“Country roads, take me home, to the place, I beloonnng, West Virginia, mountain mama, take me home down country roads.”
My entire family of five belted out the lyrics to our road tripping anthem. Although we were already 15 days into our month-long adventure touring the East Coast, our “Country Roads” sing-a-long was still a daily occurrence. Maybe the song was a little out of place driving down the beautiful Cape Cod coastline, but it was our tradition! Today we were planning on stopping along the federally protected beaches of the Cape Cod National Seashore, making our way up the peninsula, and ending a well-spent day at the tip in Provincetown.
We drove along the sand dunes in Big Blue, our family’s beloved minivan, until finally settling on the perfect beach in Wellfleet, White Crest Beach. But before we began the steep descent down the sandy mountains we noticed an interesting sign. BE SHARK SAFE, it read, do not swim near seals. My naive, Minnesotan family and I just laughed it off. We were convinced seeing a seal was highly unlikely– let alone a shark. In our defense, lakes, with which we are much more familiar, don’t have sharks!
We hopped into the icy cold water, a welcome relief from the burning sun. We had only enjoyed the salty waves for a few minutes when my youngest brother shouted out.
“Look!” he said excitedly, “There’s something swimming in the water!”
Sure enough, there was a seal gliding along the coast! Remembering the warning sign, we all scrambled out of the water to watch it swim past. It was incredible how close this huge seal was to the shoreline. Throughout the afternoon, we watched many seals pass by, sometimes in groups as large as six! None of us had ever seen anything like it.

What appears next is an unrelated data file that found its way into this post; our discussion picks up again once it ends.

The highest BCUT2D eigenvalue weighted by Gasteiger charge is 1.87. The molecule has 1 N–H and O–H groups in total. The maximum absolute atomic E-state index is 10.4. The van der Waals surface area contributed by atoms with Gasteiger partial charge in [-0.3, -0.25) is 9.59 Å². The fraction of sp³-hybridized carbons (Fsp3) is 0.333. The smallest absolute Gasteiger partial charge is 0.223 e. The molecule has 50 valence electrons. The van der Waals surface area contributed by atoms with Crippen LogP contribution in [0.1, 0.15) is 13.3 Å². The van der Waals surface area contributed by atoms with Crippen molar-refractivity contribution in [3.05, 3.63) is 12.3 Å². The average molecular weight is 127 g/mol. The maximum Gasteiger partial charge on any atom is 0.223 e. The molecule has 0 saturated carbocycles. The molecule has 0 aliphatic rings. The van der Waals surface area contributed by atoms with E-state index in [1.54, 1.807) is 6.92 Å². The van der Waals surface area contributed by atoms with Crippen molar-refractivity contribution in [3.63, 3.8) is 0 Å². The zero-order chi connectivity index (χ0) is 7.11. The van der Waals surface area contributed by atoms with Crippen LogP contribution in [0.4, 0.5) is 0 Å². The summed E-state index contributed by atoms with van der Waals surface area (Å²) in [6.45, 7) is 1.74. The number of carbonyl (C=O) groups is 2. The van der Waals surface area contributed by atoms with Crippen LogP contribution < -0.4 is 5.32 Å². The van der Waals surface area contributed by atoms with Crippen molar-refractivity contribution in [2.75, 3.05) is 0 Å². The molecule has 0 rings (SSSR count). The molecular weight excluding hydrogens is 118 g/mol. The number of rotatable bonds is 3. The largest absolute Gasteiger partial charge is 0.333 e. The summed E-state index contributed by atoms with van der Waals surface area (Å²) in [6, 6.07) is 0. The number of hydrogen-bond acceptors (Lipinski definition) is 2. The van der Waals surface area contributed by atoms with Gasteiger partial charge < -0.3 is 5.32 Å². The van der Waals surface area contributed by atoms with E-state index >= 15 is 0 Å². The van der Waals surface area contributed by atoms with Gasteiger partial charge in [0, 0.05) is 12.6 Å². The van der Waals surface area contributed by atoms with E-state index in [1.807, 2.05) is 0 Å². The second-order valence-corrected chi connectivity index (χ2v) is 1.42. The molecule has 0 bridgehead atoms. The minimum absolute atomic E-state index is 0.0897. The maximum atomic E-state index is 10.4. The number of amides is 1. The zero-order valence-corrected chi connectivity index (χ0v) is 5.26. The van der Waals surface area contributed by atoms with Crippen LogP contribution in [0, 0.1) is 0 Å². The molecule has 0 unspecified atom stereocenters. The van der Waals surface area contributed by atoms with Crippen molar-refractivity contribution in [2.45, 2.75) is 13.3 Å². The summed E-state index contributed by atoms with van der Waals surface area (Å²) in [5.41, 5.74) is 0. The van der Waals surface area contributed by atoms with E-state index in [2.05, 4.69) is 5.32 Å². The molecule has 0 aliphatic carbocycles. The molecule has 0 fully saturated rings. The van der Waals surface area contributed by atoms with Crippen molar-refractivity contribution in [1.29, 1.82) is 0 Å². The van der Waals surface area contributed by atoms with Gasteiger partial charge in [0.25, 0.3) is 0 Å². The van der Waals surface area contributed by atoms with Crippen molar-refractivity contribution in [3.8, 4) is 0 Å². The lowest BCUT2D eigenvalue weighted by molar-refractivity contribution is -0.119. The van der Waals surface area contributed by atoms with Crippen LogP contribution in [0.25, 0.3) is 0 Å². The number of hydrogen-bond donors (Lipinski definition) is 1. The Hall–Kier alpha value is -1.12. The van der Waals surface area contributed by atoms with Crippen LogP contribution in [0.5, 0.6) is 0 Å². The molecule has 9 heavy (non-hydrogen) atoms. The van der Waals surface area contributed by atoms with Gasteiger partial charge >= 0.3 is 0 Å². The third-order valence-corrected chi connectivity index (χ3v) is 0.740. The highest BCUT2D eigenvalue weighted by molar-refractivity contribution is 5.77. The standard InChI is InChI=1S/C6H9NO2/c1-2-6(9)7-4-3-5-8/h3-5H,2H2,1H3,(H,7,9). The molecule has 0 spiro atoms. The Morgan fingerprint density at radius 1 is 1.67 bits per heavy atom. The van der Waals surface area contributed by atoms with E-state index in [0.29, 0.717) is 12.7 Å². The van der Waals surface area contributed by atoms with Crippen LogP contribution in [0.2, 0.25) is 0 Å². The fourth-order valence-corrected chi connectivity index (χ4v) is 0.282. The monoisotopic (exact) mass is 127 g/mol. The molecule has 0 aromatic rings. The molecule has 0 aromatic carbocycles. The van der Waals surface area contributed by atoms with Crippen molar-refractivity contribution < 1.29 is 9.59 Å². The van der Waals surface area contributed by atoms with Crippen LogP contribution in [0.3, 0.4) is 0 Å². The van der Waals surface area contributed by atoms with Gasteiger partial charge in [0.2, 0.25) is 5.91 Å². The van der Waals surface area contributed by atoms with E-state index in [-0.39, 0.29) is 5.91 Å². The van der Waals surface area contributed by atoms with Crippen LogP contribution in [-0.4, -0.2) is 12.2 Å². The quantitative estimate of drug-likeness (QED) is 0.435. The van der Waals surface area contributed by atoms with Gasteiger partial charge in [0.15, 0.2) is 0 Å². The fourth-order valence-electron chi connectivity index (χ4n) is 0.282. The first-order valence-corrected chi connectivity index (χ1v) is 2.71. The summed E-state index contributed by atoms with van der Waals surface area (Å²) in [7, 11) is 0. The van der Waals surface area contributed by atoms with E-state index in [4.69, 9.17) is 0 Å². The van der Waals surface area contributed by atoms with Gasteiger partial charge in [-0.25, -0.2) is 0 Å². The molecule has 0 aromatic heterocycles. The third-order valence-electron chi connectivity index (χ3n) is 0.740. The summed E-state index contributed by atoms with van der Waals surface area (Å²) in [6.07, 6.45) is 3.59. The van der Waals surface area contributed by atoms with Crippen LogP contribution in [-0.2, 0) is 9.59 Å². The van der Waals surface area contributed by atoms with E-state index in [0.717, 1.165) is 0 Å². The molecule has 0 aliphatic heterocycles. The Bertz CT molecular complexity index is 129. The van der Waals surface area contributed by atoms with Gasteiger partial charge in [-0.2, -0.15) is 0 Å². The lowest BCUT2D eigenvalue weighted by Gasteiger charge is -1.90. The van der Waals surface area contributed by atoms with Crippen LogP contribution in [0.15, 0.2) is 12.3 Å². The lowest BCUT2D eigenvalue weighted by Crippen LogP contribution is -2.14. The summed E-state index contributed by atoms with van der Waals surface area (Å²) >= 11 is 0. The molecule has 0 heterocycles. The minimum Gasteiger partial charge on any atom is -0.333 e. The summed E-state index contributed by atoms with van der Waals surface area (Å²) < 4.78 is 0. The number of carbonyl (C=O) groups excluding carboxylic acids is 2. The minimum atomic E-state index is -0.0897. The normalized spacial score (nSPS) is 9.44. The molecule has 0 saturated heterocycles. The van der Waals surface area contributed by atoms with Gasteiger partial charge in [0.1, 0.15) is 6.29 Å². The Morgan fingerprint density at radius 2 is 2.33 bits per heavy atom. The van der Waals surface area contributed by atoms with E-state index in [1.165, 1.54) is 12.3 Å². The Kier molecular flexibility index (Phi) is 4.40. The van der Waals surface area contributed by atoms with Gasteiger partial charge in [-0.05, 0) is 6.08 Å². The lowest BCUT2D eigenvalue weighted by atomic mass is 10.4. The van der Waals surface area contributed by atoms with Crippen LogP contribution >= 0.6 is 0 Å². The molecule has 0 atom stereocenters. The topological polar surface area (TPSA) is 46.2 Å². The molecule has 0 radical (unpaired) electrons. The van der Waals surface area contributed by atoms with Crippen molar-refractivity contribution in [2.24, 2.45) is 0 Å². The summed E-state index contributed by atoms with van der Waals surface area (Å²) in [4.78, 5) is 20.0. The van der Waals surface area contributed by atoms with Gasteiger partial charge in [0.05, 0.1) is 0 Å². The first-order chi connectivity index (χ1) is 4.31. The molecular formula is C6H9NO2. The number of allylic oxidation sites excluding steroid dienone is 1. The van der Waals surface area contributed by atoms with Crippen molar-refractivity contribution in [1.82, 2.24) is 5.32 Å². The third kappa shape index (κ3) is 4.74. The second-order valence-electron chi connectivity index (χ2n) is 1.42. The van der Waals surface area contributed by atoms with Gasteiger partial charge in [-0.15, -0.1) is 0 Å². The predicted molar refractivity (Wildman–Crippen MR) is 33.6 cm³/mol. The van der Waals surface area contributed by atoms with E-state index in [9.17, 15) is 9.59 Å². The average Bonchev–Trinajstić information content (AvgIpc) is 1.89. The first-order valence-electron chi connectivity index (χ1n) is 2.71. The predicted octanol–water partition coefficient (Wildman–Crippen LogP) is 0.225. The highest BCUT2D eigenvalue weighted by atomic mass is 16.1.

At the end of the day, we packed up our beach bags into Big Blue and took off towards Provincetown. We settled down in a cute outdoor restaurant, The Canteen, and continued to talk about our experience with the seals. We had just received our plates of delicious, fresh food when my dad received a news alert on his phone. A man had been attacked by a shark at White Crest Beach– the very beach we had been only hours before! What a crazy coincidence! According to the article, the man had been surrounded by a large group of seals before the shark appeared. We could hardly believe what happened. Luckily, we discovered in the next few days that his injuries were recoverable, and he needed only a few days in the hospital for treatment. But we had been on that beach! It is possible that, if we had not heeded the warnings and stayed away from seals at the beach, the same fate might have been waiting for someone in my family!
That day, although we all scoffed at the shark sign, we did learn a valuable traveling lesson. When you are in an unfamiliar place, listen to the locals! I love to travel and explore the world, but this Midwest girl does not know the first thing about ocean beaches. Finding and adapting to unique culture is one of the most remarkable parts of visiting new places. So– thank you to Cape Cod for the beautiful beach, the yummy dinner, and, most of all, the highly-educational shark warning sign!
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